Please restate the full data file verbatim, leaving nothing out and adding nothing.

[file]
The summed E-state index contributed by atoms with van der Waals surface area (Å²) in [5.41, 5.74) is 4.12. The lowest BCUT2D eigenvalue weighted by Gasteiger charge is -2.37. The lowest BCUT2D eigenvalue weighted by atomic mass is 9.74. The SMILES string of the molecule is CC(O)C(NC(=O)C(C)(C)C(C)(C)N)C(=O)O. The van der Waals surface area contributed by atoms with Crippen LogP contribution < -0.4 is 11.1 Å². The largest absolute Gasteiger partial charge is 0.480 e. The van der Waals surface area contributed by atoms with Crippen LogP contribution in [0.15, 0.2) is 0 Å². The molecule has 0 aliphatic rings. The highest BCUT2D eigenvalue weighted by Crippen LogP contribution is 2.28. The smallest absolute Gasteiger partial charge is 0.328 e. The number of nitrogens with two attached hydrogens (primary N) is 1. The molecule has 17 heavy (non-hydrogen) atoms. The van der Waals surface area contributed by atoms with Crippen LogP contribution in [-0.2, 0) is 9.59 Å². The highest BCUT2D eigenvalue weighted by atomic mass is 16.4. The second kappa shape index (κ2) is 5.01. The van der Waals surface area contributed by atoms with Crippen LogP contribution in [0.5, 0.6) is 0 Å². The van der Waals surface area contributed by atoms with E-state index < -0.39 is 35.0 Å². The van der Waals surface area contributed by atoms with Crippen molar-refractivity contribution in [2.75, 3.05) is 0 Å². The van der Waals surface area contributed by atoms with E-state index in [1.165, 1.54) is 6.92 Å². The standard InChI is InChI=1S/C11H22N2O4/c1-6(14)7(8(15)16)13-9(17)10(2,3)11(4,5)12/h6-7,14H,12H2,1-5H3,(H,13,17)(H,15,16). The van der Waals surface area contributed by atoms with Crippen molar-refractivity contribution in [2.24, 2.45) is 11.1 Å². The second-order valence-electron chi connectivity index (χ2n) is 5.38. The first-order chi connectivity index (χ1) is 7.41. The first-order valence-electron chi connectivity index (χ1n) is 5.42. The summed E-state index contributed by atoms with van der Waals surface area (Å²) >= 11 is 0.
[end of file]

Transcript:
The summed E-state index contributed by atoms with van der Waals surface area (Å²) in [5.41, 5.74) is 4.12. The lowest BCUT2D eigenvalue weighted by Gasteiger charge is -2.37. The lowest BCUT2D eigenvalue weighted by atomic mass is 9.74. The SMILES string of the molecule is CC(O)C(NC(=O)C(C)(C)C(C)(C)N)C(=O)O. The van der Waals surface area contributed by atoms with Crippen LogP contribution < -0.4 is 11.1 Å². The largest absolute Gasteiger partial charge is 0.480 e. The van der Waals surface area contributed by atoms with Crippen LogP contribution in [0.15, 0.2) is 0 Å². The molecule has 0 aliphatic rings. The highest BCUT2D eigenvalue weighted by Crippen LogP contribution is 2.28. The smallest absolute Gasteiger partial charge is 0.328 e. The number of nitrogens with two attached hydrogens (primary N) is 1. The molecule has 17 heavy (non-hydrogen) atoms. The van der Waals surface area contributed by atoms with Crippen LogP contribution in [-0.2, 0) is 9.59 Å². The highest BCUT2D eigenvalue weighted by atomic mass is 16.4. The second kappa shape index (κ2) is 5.01. The van der Waals surface area contributed by atoms with Crippen LogP contribution in [0.5, 0.6) is 0 Å². The van der Waals surface area contributed by atoms with E-state index < -0.39 is 35.0 Å². The van der Waals surface area contributed by atoms with Crippen molar-refractivity contribution in [2.75, 3.05) is 0 Å². The van der Waals surface area contributed by atoms with E-state index in [1.165, 1.54) is 6.92 Å². The standard InChI is InChI=1S/C11H22N2O4/c1-6(14)7(8(15)16)13-9(17)10(2,3)11(4,5)12/h6-7,14H,12H2,1-5H3,(H,13,17)(H,15,16). The van der Waals surface area contributed by atoms with Crippen molar-refractivity contribution in [2.24, 2.45) is 11.1 Å². The second-order valence-electron chi connectivity index (χ2n) is 5.38. The first-order chi connectivity index (χ1) is 7.41. The first-order valence-electron chi connectivity index (χ1n) is 5.42. The summed E-state index contributed by atoms with van der Waals surface area (Å²) >= 11 is 0.